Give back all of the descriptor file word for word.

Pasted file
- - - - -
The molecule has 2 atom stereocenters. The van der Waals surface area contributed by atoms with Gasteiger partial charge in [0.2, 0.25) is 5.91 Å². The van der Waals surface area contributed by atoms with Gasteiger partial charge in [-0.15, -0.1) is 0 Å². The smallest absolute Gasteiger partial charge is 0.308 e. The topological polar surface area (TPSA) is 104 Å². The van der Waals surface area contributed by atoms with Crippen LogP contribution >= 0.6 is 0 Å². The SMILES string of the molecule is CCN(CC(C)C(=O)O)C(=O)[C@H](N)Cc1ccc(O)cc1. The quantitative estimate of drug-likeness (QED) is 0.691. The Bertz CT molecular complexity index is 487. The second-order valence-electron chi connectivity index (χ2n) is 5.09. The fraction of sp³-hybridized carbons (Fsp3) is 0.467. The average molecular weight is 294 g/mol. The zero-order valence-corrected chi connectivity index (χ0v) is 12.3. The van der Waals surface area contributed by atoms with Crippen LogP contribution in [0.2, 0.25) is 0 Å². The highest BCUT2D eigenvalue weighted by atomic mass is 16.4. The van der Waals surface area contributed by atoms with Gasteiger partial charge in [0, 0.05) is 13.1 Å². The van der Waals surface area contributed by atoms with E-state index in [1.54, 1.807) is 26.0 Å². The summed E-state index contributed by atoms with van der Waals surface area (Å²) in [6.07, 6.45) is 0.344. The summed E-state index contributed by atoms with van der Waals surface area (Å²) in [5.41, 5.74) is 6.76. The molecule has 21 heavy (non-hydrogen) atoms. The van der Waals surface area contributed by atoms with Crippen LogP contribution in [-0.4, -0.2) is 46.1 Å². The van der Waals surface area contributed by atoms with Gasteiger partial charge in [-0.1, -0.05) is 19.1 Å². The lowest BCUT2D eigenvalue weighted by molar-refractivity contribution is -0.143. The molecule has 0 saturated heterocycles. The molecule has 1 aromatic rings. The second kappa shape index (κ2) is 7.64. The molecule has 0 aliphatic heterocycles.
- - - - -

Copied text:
The molecule has 2 atom stereocenters. The van der Waals surface area contributed by atoms with Gasteiger partial charge in [0.2, 0.25) is 5.91 Å². The van der Waals surface area contributed by atoms with Gasteiger partial charge in [-0.15, -0.1) is 0 Å². The smallest absolute Gasteiger partial charge is 0.308 e. The topological polar surface area (TPSA) is 104 Å². The van der Waals surface area contributed by atoms with Crippen LogP contribution >= 0.6 is 0 Å². The SMILES string of the molecule is CCN(CC(C)C(=O)O)C(=O)[C@H](N)Cc1ccc(O)cc1. The quantitative estimate of drug-likeness (QED) is 0.691. The Bertz CT molecular complexity index is 487. The second-order valence-electron chi connectivity index (χ2n) is 5.09. The fraction of sp³-hybridized carbons (Fsp3) is 0.467. The average molecular weight is 294 g/mol. The zero-order valence-corrected chi connectivity index (χ0v) is 12.3. The van der Waals surface area contributed by atoms with Crippen LogP contribution in [0.2, 0.25) is 0 Å². The highest BCUT2D eigenvalue weighted by atomic mass is 16.4. The van der Waals surface area contributed by atoms with Gasteiger partial charge in [0, 0.05) is 13.1 Å². The van der Waals surface area contributed by atoms with E-state index in [1.54, 1.807) is 26.0 Å². The summed E-state index contributed by atoms with van der Waals surface area (Å²) in [6.07, 6.45) is 0.344. The summed E-state index contributed by atoms with van der Waals surface area (Å²) in [5.41, 5.74) is 6.76. The molecule has 21 heavy (non-hydrogen) atoms. The van der Waals surface area contributed by atoms with Crippen LogP contribution in [-0.4, -0.2) is 46.1 Å². The van der Waals surface area contributed by atoms with Gasteiger partial charge in [-0.1, -0.05) is 19.1 Å². The lowest BCUT2D eigenvalue weighted by molar-refractivity contribution is -0.143. The molecule has 0 saturated heterocycles. The molecule has 1 aromatic rings. The second kappa shape index (κ2) is 7.64. The molecule has 0 aliphatic heterocycles.